Again, the results regarding CO2 emissions and economic growth confirm the N-shape relationship. The findings also prove the existence of the N-shaped relationship between GDP per capita and environmental degradation. Examining the results of the OLS estimation in Table II, it is evident that economic growth produces higher CO2 emission levels at the beginning of economic growth, but the quadratic term confirms this effect becomes negative after a certain level of GDP is reached. Then, this economic growth causes the environment to deteriorate. Thus, the result is robust even after controlling for the omitted variable issue. Overall, the IV-FE results indicate an N-shaped relationship in the OECD countries.
This result is consistent with findings by Shahbaz et al. (2013), who argued for the inverted N-shape, and Lee (2009), who argued other economic factors influence economic growth and contribute to an increased demand for clean consumption practices. Other studies, such as those of Soytas and Sari (2009) and Chandran and Tang (2013), show that clean consumption reduces CO2 emissions in the in ASEAN-5 economies. These results are consistent with the policy effects on most countries regarding the creation of foreign assets. Additionally, Pao and Tsai (2010) explained that economic growth levels and activities of energy consumption have an effect on environmental degradation in most countries, while Akbostanci et al. (2009) tested the EKC theory and found a long-term relationship between CO2 and income.
National policies and the international investment structure attract investments through OECD countries for economic growth. Addressing the challenges of host countries in regard to building a broad, transparent base to enable the political environment of investment and institutional building, OECD countries contribute to development by facilitatinga way for developing countries to access technology and benefit from public projects and encouraging non-OECD member countries to adhere to international frameworks based on investment rules.One of the potential disadvantages of OECD countries is the deterioration of the balance between payment and profits, as foreign investment works to compensate revenues. Therefore, OECD countries should improve the domestic investment environment where the adverse environment can impact investment turmoil due to the presence of heavy, extractive industries accelerating in the least developed countries. Competition in national markets is affected by foreign investment; therefore, the host economy is often unable to benefit from technology or the knowledge transferred through foreign investment.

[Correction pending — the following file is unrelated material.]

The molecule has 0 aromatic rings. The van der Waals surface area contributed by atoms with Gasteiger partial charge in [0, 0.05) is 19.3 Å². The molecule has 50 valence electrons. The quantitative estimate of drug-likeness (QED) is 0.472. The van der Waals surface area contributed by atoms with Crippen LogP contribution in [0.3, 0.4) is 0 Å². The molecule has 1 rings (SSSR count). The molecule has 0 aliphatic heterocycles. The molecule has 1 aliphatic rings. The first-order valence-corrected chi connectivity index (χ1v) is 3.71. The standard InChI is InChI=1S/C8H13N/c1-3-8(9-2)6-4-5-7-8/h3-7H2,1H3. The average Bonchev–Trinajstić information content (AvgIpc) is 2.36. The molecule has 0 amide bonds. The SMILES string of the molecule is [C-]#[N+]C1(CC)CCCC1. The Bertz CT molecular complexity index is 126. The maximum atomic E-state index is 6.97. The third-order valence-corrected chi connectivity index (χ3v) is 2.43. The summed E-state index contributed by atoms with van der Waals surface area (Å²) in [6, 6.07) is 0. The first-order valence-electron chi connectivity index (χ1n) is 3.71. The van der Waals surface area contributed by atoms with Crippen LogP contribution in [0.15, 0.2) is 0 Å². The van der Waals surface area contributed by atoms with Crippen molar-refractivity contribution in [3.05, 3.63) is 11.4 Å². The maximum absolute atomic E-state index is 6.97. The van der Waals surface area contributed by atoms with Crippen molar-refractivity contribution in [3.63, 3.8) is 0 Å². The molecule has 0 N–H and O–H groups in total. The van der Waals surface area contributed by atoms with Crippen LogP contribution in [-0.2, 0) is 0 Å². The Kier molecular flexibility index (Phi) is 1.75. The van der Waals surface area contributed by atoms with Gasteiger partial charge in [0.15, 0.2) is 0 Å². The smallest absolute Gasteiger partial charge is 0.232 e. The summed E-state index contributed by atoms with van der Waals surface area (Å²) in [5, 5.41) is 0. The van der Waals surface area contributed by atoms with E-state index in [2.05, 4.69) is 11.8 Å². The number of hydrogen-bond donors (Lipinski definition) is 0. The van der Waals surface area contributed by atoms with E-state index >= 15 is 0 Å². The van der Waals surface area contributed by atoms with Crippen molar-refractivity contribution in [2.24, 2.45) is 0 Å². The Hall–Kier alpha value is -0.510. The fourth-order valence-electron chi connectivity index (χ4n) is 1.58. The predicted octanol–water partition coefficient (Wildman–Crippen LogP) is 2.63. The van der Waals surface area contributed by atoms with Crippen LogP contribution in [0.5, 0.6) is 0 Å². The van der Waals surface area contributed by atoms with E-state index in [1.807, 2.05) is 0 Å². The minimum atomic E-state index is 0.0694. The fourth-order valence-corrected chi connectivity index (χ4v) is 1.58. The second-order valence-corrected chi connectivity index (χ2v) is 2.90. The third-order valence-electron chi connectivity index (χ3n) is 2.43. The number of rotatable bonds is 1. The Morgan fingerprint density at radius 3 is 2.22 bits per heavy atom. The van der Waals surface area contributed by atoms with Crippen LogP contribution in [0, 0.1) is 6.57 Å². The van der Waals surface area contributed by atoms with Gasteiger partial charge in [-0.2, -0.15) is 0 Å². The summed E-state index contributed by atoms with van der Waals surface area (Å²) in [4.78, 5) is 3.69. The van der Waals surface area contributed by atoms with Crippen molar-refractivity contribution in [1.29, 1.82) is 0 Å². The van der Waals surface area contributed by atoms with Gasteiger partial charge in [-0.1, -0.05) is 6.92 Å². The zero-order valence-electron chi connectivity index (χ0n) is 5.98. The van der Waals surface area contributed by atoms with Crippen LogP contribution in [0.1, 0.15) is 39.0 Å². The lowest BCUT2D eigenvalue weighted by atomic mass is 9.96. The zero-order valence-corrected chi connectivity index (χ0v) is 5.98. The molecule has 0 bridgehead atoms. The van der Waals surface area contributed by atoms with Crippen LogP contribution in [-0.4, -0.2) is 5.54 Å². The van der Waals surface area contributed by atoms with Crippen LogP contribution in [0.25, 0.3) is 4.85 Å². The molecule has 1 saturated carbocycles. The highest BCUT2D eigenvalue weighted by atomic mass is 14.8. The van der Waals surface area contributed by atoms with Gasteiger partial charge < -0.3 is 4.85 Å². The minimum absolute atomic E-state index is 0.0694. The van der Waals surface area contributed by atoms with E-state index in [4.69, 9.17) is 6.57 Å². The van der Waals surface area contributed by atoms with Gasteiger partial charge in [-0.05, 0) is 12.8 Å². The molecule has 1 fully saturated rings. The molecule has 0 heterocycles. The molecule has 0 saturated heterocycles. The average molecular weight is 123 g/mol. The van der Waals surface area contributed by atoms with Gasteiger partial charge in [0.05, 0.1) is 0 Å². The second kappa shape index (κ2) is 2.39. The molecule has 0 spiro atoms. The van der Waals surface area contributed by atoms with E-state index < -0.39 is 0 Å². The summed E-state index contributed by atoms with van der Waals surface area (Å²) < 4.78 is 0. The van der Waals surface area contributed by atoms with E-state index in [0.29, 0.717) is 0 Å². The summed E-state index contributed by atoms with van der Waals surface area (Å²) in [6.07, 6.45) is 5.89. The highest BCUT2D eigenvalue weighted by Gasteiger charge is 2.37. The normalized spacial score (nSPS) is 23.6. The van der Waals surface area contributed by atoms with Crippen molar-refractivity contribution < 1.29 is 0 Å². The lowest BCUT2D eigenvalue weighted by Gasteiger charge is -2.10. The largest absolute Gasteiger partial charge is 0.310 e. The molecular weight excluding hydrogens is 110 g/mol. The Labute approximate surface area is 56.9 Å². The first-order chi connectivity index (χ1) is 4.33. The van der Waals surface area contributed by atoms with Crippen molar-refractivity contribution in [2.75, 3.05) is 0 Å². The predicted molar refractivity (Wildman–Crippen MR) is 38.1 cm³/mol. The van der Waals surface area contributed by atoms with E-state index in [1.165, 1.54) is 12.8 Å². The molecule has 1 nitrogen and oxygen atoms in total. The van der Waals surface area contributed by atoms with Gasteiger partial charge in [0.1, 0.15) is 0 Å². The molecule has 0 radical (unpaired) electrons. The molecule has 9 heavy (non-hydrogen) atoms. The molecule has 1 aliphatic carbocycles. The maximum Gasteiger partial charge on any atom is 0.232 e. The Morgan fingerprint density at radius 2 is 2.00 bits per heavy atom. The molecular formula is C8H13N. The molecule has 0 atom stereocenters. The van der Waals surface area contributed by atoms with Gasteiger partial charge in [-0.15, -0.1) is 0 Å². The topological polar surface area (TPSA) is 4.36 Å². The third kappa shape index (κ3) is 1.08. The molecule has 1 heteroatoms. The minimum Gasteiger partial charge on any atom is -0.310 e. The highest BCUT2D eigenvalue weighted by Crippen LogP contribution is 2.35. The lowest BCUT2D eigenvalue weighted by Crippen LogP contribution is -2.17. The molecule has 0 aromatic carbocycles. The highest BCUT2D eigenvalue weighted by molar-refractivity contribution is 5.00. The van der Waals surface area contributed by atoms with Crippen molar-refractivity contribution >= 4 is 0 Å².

Policies play an important role in establishing FDI that will be influenced by many facors, such as the expected profitability of individual projects and the ease of handling subsidiaries and the strategies on which the foreign investment and comprehensive quality of the environment of the host country are based. However, there are some factors that determine expected profitability based on the size of the local market and geographical location.
The OECD has a primary responsibility to act as headquarters for sharing member experiences regarding tools used for cooperation in foreign investment through long-term investment policy references and recommendations from governments with different views.